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Beyond the China Ivory Trade
The recent announcement by the central government of China to ban all domestic ivory trade and processing by the end of 2017 offers a glimmer of real optimism in the fight against elephant poaching. The decision is set to disrupt the global’s major marketplace for the product, as it will compel legal ivory processing industries to close down—thereby eliminating the cover under which the illicit ivory trade had flourished. Similarly, the ban will put in place strict mechanisms of ivory collection and disallow the display of ivory products in physical and virtual markets. With only about 415,000 elephants remaining in Africa, the step is crucial in ensuring the long-term survival of one of the continent’s most iconic species.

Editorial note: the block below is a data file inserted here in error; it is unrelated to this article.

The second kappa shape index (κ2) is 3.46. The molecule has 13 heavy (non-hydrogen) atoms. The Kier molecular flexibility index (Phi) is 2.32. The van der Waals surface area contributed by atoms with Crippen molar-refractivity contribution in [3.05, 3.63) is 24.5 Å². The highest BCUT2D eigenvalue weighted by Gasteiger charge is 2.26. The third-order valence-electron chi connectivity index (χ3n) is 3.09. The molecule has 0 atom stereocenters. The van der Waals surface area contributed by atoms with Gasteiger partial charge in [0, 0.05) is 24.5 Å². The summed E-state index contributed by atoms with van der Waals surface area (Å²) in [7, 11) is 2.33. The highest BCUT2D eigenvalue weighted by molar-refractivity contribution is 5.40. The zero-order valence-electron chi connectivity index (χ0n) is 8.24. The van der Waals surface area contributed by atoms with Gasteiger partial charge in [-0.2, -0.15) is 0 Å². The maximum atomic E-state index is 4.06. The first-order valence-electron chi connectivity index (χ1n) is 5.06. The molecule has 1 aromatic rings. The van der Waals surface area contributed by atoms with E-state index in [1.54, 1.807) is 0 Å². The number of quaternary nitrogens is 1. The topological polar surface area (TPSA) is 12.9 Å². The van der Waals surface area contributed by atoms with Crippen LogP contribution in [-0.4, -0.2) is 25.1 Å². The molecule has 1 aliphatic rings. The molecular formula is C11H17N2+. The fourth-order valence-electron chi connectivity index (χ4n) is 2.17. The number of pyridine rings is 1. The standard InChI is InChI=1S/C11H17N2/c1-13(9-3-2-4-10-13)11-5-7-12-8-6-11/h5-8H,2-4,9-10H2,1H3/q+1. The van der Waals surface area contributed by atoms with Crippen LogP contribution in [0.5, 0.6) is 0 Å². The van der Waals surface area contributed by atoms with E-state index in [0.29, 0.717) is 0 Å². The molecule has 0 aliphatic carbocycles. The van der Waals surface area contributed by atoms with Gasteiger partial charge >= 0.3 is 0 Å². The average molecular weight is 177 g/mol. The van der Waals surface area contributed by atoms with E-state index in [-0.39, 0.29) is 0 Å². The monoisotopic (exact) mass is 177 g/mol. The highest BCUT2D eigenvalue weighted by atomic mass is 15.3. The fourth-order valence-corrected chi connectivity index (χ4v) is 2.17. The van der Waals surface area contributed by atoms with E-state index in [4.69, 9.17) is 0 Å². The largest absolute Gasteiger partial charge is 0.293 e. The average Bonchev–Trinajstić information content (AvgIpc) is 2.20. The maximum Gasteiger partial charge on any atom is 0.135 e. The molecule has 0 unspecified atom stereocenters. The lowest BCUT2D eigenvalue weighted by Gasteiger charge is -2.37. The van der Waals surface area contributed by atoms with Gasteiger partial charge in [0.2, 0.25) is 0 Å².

For a long time, notable entities the world over—Interpol, the United Nations, the World Bank, the Clinton Global Initiative, the European Union and the Duke of Cambridge, among others—had tried to tackle elephant poaching. And African governments have increasingly been cracking down on poachers and traffickers. But these were not enough to halt this crisis. It is China that has always held the key to unlocking—or should we say, locking up—this despicable crisis.
China is, after all, the world's largest ivory bazaar, with approximately 70% of the product ending up in the country. By setting a specific end date for its ivory trade, Beijing has sent a strong signal that ivory’s rightful place is on an elephant and not as a decorative item in someone’s home. The move is clear indication that Beijing is making good on its commitment to the African Union and African States during the Forum on China-Africa Cooperation (FOCAC) Summit 2015, to cooperate in combatting poaching and illegal trade in wildlife.